I haven't been following the to-do about Barack Obama's preacher-man very closely, because I've already read enough to know this: people who think that Wright's words have anything to say about Obama don't just misunderstand Obama -- whose record on racial harmony seems pretty unassailable -- but they also misunderstand religion, too. And they misunderstand religion in a way typical of smug, myopic Americans.
Let me explain.
There is, underlying all the debate about whether Obama should be held accountable for Wright's sermons, or for the "judgment" involved in being so close to such a man, a pretty stark assumption about what religion is, and how it functions in people's lives. In short, you only think Wright matters is you think that Obama attends Trinity Church because of the beliefs taught there. And while it might seem obvious that people choose a church (or synagogue, or mosque) because they agree with its teachings, that's not necessarily the case. In fact, I'd argue that for most people the beliefs of their church are a small, often insignificant part of why they attend.
They might attend because of the community there. They might attend because the church, like the evangelical congregation I hear advertised on WEHM-FM out of Long Island from time to time, offers free baby-sitting, plus a short service so you can "get home in time for the big game." They might attend because of a cultural loyalty--and this can be true of Jews or Muslims or even Norwegian Lutherans, whose church might be their last meaningful tie to the grandparents who came over from Northern Europe. They might attend because the music and ritual are powerful.
They might attend a church with offensive sermons because having a pastor whom they disagree with is more interesting than having a pastor who never says anything controversial.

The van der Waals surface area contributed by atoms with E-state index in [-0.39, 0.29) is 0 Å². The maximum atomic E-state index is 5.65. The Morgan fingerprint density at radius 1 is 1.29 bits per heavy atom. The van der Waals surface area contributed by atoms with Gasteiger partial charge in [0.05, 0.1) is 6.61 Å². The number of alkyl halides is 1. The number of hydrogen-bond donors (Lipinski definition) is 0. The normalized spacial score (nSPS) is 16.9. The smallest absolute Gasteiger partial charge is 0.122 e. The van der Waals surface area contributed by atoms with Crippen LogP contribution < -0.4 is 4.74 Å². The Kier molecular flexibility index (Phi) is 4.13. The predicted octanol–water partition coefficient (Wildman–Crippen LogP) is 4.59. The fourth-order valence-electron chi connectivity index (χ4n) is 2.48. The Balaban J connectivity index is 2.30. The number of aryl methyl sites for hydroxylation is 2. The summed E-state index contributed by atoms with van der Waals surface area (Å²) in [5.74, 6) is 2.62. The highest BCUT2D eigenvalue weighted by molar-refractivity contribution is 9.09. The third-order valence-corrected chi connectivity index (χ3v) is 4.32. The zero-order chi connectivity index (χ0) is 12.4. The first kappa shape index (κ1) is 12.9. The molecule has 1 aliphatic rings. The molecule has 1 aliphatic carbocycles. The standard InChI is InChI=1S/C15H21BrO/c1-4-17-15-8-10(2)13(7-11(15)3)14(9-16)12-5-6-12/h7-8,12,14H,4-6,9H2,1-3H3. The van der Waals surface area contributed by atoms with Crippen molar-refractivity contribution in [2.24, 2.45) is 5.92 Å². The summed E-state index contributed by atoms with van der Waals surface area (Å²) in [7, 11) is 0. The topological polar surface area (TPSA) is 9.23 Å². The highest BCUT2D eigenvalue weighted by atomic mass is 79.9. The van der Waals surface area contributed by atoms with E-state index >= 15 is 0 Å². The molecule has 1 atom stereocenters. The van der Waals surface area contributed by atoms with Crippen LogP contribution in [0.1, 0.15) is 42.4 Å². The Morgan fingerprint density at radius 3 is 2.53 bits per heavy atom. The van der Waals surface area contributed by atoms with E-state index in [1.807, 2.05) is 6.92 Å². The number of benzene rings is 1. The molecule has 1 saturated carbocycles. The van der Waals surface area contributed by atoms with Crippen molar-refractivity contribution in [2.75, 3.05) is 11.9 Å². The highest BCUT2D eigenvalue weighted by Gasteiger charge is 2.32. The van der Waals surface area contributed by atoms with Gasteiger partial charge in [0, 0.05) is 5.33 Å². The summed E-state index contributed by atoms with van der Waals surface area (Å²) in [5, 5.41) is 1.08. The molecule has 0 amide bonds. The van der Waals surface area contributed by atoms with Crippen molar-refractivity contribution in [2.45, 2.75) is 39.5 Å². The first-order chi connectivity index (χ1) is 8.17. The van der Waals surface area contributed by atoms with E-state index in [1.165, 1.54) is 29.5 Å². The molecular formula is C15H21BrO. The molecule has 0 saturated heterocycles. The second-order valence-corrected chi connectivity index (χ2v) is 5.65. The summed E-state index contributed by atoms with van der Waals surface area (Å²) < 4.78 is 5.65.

Americans, however, tend to think of religion in a very Protestant way (even Jews and Catholics make this mistake). And Protestantism, especially the Calvinist kind that set the tone for so much of our history and historiography, is the religion of belief par excellence. In that mold, ritual hardly matters, culture doesn't matter -- what matters is unmediated faith in the Word.
In that American paradigm, attending a church whose pastor you disagree with is total folly. But try telling that to the millions of Catholics who see no contradiction between fidelity to Rome and selective use of its teachings (how many Catholics do you know today with ten children?). Try telling it to Muslims with modern wives and daughters who attend a mosque with an old-world imam whose own daughters cover their heads; they may be worlds away from their imam on religion, even on culture, but attending prayer at the only mosque for miles around can still be a meaningful act.
Even religious practice -- reciting certain prayers -- can be gestural rather than literal. This is not news to philosophers (Wittgenstein articulated this idea quite clearly), and in truth I don't think it's news to most religious people, who even if totally devoted to the literal teachings of their church know others, every bit as faithful in their attendance, who are not. When I hear someone like Laura Ingraham babble on about l'affaire Wright so uncomprehending of these nuances of religious practice, what it tells me is not just that she's silly, but also that she's likely not very religious.